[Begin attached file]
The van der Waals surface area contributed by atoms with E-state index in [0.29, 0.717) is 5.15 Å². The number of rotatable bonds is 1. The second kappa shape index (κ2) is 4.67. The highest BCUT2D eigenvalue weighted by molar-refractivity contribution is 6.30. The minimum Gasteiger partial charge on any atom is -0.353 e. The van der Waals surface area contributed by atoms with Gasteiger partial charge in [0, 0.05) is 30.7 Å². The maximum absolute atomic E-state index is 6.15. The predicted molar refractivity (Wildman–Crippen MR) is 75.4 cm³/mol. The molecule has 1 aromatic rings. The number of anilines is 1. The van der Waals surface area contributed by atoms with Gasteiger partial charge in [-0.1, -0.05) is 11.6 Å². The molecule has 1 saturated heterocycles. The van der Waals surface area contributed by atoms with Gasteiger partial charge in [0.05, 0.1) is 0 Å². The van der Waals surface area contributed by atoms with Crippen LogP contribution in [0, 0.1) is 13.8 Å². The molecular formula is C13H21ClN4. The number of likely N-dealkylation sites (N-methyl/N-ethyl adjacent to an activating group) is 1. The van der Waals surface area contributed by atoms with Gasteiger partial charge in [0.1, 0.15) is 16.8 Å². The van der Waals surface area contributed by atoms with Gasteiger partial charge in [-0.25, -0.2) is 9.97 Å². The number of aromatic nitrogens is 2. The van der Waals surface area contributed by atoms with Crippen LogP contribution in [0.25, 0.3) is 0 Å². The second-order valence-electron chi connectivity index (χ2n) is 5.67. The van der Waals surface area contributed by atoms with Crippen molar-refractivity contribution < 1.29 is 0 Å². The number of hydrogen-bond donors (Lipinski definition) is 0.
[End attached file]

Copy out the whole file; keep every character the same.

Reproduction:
The van der Waals surface area contributed by atoms with E-state index in [0.29, 0.717) is 5.15 Å². The number of rotatable bonds is 1. The second kappa shape index (κ2) is 4.67. The highest BCUT2D eigenvalue weighted by molar-refractivity contribution is 6.30. The minimum Gasteiger partial charge on any atom is -0.353 e. The van der Waals surface area contributed by atoms with Gasteiger partial charge in [0, 0.05) is 30.7 Å². The maximum absolute atomic E-state index is 6.15. The predicted molar refractivity (Wildman–Crippen MR) is 75.4 cm³/mol. The molecule has 1 aromatic rings. The number of anilines is 1. The van der Waals surface area contributed by atoms with Gasteiger partial charge in [-0.1, -0.05) is 11.6 Å². The molecule has 1 saturated heterocycles. The van der Waals surface area contributed by atoms with Gasteiger partial charge in [0.05, 0.1) is 0 Å². The van der Waals surface area contributed by atoms with Crippen LogP contribution in [0, 0.1) is 13.8 Å². The molecular formula is C13H21ClN4. The number of likely N-dealkylation sites (N-methyl/N-ethyl adjacent to an activating group) is 1. The van der Waals surface area contributed by atoms with Gasteiger partial charge in [0.1, 0.15) is 16.8 Å². The van der Waals surface area contributed by atoms with Gasteiger partial charge in [-0.25, -0.2) is 9.97 Å². The number of aromatic nitrogens is 2. The van der Waals surface area contributed by atoms with Crippen LogP contribution in [0.25, 0.3) is 0 Å². The second-order valence-electron chi connectivity index (χ2n) is 5.67. The van der Waals surface area contributed by atoms with Crippen molar-refractivity contribution < 1.29 is 0 Å². The number of hydrogen-bond donors (Lipinski definition) is 0.